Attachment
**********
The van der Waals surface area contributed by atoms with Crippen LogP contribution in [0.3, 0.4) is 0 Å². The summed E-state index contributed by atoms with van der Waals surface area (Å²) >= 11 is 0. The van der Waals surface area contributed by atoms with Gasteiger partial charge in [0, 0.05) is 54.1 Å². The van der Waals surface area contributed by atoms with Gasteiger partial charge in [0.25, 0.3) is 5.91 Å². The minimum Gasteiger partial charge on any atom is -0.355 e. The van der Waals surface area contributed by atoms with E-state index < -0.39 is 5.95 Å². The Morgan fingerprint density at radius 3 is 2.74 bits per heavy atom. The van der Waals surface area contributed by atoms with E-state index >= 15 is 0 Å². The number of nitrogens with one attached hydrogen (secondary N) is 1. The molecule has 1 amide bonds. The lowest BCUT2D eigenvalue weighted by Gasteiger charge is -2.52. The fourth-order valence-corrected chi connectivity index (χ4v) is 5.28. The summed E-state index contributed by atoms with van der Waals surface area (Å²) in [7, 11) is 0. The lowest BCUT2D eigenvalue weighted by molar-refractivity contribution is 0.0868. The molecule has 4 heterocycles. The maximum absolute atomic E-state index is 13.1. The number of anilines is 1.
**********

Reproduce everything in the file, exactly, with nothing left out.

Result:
The van der Waals surface area contributed by atoms with Crippen LogP contribution in [0.3, 0.4) is 0 Å². The summed E-state index contributed by atoms with van der Waals surface area (Å²) >= 11 is 0. The van der Waals surface area contributed by atoms with Gasteiger partial charge in [0, 0.05) is 54.1 Å². The van der Waals surface area contributed by atoms with Gasteiger partial charge in [0.25, 0.3) is 5.91 Å². The minimum Gasteiger partial charge on any atom is -0.355 e. The van der Waals surface area contributed by atoms with E-state index < -0.39 is 5.95 Å². The Morgan fingerprint density at radius 3 is 2.74 bits per heavy atom. The van der Waals surface area contributed by atoms with E-state index >= 15 is 0 Å². The number of nitrogens with one attached hydrogen (secondary N) is 1. The molecule has 1 amide bonds. The lowest BCUT2D eigenvalue weighted by Gasteiger charge is -2.52. The fourth-order valence-corrected chi connectivity index (χ4v) is 5.28. The summed E-state index contributed by atoms with van der Waals surface area (Å²) in [7, 11) is 0. The lowest BCUT2D eigenvalue weighted by molar-refractivity contribution is 0.0868. The molecule has 4 heterocycles. The maximum absolute atomic E-state index is 13.1. The number of anilines is 1.